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§ 36 Responses to The biggest interpreting mistakes in history.

  • Tony, a good summary. But I disagree with the contention that a more accurate translation could have prevented the USA from dropping the first atomic bombs.
    – The fierce resistance by the Japanese defenders on Okinawa, Saipan, and elsewhere, and the mass suicides by both military and civilians, had convinced the USA that the only way Japan would end the war was to be utterly defeated.
    – Harry Truman had been briefed not only on the bomb but on the expected human cost of invading the home islands. Casualties were expected to approach a million people.
    – Truman became convinced that the bomb might shock the Japanese and cause them to surrender earlier.
    – The Allies had sent very clear messages, publicly and through diplomatic channels, that unconditional surrender was the only acceptable option.
    – The Japanese government had multiple opportunities to surrender. There were factions in the government that were arguing that possibility. But the leaders in charge would not consider it. They continued to advocate total war, expecting the Allies to settle eventually for some type of negotiated surrender. Their objective was to leave the Emperor in place and avoid occupation and humiliation.
    – The Japanese response to the final ultimatum was deliberately vague. To call it an insult was not wrong. The worst that could be said is, the translator could have mentioned that the term had more than one meaming.
    – But none of that mattered. The USA called for unconditional surrender and threatened dire consequences. The Japanese did not comply.

    In the other stories you cite, a different translation could have altered the course of events, or at least the public’s perception. Not this time.

    • Fred says:

      Steven, what you said is true from a political angle. However, I believe, the highlight of this article is to point out how language interpretation affects understanding – that is to transmit correct communication with the intended meaning which is most important, besides conveying the original words used to the best of equivalence in the target language – in order to avoid misunderstanding and compound our human tendency to make conclusions full of errors and elaborate ethnocentric judgement that skewed towards poorly conceived stereotypes. That was what happened to the Japanese after the bombs were dropped – it was believed that the Japanese ‘deserved’ such an inhumane treatment to teach them a lesson.

  • Doris Ganser says:

    Because of a mistranslation of English “corn” > Korn (all kinds of cereals), Germans ate corn in many forms (flour, grits, etc.) after WWII, a commodity previously only fed to pigs (but it was better than sawdust that had been added to bread.)

  • André Csihás, FCCI says:

    You are absolutely correct, Tony: Interpreting is a very difficult —and challenging— profession.

    As interpreters, we never know what the speaker or witness will say and therefore we must always be ready for action by continually honing our skills. This is partly achieved by reading every possible shred of information about a specific subject with enough interest about it to jot down key words and —hopefully— memorize them to recall later when needed.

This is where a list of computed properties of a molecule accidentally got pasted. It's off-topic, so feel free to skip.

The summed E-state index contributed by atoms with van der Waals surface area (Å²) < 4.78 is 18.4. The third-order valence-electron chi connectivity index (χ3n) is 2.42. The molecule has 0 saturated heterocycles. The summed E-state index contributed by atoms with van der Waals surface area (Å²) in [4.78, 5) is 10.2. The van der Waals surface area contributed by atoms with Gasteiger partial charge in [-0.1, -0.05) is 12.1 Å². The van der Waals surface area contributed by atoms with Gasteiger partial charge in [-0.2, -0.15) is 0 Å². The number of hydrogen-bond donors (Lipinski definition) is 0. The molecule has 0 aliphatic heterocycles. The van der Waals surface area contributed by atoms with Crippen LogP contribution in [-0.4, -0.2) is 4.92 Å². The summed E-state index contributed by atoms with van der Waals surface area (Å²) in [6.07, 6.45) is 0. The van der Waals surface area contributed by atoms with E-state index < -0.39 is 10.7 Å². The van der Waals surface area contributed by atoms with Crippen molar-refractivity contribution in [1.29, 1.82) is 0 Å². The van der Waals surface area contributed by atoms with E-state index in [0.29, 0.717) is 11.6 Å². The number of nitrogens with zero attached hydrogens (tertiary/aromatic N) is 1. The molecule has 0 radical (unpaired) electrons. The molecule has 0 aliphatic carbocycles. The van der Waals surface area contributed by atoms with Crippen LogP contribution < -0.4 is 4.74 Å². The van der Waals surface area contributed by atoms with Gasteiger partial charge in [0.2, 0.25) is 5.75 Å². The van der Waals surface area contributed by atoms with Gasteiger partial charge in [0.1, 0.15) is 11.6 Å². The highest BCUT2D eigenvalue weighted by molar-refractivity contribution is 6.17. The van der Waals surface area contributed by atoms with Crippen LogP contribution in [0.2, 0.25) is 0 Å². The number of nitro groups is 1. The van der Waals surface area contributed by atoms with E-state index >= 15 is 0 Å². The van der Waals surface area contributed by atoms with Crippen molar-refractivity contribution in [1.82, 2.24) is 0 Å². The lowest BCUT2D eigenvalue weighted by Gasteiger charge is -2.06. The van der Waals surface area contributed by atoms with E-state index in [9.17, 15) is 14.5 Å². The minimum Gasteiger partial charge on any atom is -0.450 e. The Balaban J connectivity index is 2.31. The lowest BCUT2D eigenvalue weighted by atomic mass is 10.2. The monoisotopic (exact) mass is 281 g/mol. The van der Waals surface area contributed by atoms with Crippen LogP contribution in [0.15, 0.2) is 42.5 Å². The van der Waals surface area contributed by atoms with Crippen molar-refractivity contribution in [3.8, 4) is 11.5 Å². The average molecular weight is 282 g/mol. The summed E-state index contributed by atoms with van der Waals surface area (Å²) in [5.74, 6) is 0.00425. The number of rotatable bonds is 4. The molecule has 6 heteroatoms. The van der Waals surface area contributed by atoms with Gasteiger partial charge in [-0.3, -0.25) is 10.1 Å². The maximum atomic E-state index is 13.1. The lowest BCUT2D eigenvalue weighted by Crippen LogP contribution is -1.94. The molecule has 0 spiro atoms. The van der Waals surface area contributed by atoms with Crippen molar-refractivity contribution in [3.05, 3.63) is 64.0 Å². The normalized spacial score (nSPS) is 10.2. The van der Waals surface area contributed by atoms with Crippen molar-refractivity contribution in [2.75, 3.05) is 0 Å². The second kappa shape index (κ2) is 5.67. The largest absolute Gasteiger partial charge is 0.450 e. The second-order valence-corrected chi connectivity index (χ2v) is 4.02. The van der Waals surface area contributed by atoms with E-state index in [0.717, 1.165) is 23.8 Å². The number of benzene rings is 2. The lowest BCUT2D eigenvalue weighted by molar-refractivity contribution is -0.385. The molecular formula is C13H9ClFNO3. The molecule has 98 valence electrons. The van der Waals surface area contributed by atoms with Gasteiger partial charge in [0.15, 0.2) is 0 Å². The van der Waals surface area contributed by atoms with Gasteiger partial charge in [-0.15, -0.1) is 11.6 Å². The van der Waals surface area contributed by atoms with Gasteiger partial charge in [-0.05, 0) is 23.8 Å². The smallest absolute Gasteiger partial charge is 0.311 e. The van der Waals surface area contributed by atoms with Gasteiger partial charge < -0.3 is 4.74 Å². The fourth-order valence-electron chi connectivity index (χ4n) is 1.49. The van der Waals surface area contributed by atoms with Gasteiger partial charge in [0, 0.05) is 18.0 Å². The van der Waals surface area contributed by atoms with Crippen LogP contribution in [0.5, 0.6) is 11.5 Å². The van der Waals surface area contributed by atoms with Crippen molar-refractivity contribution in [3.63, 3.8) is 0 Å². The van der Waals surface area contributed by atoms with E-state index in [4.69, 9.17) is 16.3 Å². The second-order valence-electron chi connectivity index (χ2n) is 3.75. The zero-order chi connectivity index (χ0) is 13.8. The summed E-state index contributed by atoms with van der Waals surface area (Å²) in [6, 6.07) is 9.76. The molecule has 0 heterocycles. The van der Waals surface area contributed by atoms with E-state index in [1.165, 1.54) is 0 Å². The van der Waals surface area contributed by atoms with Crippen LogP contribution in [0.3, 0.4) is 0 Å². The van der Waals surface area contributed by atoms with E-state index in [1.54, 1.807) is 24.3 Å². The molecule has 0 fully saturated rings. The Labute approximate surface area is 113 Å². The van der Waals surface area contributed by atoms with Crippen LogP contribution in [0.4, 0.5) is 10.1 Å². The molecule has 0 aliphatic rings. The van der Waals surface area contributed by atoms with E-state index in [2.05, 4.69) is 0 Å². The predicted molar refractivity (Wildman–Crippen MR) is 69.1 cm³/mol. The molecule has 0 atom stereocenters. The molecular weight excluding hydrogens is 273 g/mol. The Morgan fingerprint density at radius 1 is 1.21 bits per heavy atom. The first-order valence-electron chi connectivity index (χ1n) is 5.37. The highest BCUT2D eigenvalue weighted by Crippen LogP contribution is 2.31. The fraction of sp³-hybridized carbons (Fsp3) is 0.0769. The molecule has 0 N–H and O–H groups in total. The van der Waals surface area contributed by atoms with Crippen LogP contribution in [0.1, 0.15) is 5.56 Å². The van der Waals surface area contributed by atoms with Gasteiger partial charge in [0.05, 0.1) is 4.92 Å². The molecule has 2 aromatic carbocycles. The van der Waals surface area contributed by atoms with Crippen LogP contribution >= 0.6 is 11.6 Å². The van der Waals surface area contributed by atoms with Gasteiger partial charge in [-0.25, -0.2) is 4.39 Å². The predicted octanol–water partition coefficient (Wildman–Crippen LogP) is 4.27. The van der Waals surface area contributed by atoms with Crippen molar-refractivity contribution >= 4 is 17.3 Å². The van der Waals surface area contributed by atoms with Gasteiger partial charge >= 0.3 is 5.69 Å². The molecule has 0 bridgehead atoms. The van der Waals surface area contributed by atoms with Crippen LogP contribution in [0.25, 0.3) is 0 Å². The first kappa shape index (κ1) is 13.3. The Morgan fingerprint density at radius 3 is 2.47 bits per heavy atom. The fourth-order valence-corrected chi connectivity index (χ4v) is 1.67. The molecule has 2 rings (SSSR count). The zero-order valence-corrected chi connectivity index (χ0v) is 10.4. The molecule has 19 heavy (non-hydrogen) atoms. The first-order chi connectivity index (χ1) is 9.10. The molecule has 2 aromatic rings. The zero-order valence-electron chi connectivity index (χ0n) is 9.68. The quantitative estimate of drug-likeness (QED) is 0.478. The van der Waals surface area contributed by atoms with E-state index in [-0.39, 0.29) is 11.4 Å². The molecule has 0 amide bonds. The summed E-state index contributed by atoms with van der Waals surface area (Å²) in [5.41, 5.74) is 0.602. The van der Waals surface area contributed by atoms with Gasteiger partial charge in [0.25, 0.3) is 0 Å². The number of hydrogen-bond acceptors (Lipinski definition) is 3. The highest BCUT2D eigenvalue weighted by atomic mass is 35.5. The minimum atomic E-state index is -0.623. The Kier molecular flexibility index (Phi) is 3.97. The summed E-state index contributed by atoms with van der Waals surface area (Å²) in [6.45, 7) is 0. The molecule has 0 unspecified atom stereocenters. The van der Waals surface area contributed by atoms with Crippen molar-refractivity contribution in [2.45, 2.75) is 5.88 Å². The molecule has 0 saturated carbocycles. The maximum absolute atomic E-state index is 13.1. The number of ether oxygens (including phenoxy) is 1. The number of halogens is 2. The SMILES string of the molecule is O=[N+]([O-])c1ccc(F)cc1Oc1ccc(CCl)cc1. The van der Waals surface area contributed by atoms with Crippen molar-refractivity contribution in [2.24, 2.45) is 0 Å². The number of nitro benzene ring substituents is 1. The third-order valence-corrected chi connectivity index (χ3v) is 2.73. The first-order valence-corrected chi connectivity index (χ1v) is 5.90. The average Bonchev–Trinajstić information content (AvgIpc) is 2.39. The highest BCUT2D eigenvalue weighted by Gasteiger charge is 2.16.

The language of court interpretation has very specific wording that is precisely tailored to the situation being discussed, and even though it is a fairly frozen language style, it still is the correct and necessary means of communicating between the witness and the court. Those of us who also interpret for the courts, must pay close attention to what is being said in order to keep the record straight as well as protect our profession, because we are out there, in open court and if it is a major case there will be lots of people listening to our performance. In most cases, the attorneys will speak with a higher register than the witnesses who might be using slang and therefore we have to adjust our vocabulary instantly in order to transmit the meaning correctly.

    In my personal experience as a court interpreter, I soon found out that a mistake is very quickly questioned by either the court or by the attorney, —provided they speak and understand Spanish— or by me, and upon realizing it I have said and admitted that: “The interpreter stands corrected”.

    Practice and dedication make us better interpreters but it will not happen overnight.

    Fortunately, conference interpretation is more forgiving because as long as the message is the same, the language can vary, but that is not to say that it is easier to do. Again, we as interpreters don’t know who will say what. Some speakers can exercise a higher level of erudition than others, so we in turn must also be ready to adjust our vocabulary to the existing situation. Conference interpretation turns us into the friends of the euphemisms, synonyms and antonyms, but enemies of false friends, those pesky words that sound similar but differ in meaning, such as your example of “intoxicado”.